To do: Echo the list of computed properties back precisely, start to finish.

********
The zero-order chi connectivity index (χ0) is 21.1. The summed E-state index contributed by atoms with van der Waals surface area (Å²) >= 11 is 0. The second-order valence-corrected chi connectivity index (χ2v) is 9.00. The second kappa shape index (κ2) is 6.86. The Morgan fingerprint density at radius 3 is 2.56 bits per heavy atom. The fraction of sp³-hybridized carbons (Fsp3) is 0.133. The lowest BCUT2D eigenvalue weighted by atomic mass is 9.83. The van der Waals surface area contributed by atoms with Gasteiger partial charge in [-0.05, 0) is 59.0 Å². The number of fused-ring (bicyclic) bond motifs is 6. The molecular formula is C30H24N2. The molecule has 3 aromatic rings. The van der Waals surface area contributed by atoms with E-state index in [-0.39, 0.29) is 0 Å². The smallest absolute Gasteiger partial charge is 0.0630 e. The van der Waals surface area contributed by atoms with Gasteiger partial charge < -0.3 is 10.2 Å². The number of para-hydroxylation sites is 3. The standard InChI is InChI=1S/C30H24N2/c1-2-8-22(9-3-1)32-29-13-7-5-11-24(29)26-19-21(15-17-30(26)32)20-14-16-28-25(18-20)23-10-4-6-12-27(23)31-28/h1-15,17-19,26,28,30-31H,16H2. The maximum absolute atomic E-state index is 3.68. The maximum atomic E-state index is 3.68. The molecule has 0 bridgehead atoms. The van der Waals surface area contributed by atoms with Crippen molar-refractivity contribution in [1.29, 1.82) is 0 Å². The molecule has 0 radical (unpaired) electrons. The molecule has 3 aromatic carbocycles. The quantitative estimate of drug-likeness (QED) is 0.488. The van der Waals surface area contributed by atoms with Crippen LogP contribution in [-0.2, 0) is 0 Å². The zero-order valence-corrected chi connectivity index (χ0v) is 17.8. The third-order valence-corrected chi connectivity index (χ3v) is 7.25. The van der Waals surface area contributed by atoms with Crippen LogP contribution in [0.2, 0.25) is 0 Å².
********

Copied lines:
The zero-order chi connectivity index (χ0) is 21.1. The summed E-state index contributed by atoms with van der Waals surface area (Å²) >= 11 is 0. The second-order valence-corrected chi connectivity index (χ2v) is 9.00. The second kappa shape index (κ2) is 6.86. The Morgan fingerprint density at radius 3 is 2.56 bits per heavy atom. The fraction of sp³-hybridized carbons (Fsp3) is 0.133. The lowest BCUT2D eigenvalue weighted by atomic mass is 9.83. The van der Waals surface area contributed by atoms with Gasteiger partial charge in [-0.05, 0) is 59.0 Å². The number of fused-ring (bicyclic) bond motifs is 6. The molecular formula is C30H24N2. The molecule has 3 aromatic rings. The van der Waals surface area contributed by atoms with E-state index in [-0.39, 0.29) is 0 Å². The smallest absolute Gasteiger partial charge is 0.0630 e. The van der Waals surface area contributed by atoms with Gasteiger partial charge < -0.3 is 10.2 Å². The number of para-hydroxylation sites is 3. The standard InChI is InChI=1S/C30H24N2/c1-2-8-22(9-3-1)32-29-13-7-5-11-24(29)26-19-21(15-17-30(26)32)20-14-16-28-25(18-20)23-10-4-6-12-27(23)31-28/h1-15,17-19,26,28,30-31H,16H2. The maximum absolute atomic E-state index is 3.68. The maximum atomic E-state index is 3.68. The molecule has 0 bridgehead atoms. The van der Waals surface area contributed by atoms with Crippen molar-refractivity contribution in [1.29, 1.82) is 0 Å². The molecule has 0 radical (unpaired) electrons. The molecule has 3 aromatic carbocycles. The quantitative estimate of drug-likeness (QED) is 0.488. The van der Waals surface area contributed by atoms with Crippen LogP contribution in [-0.2, 0) is 0 Å². The zero-order valence-corrected chi connectivity index (χ0v) is 17.8. The third-order valence-corrected chi connectivity index (χ3v) is 7.25. The van der Waals surface area contributed by atoms with Crippen LogP contribution in [0.2, 0.25) is 0 Å².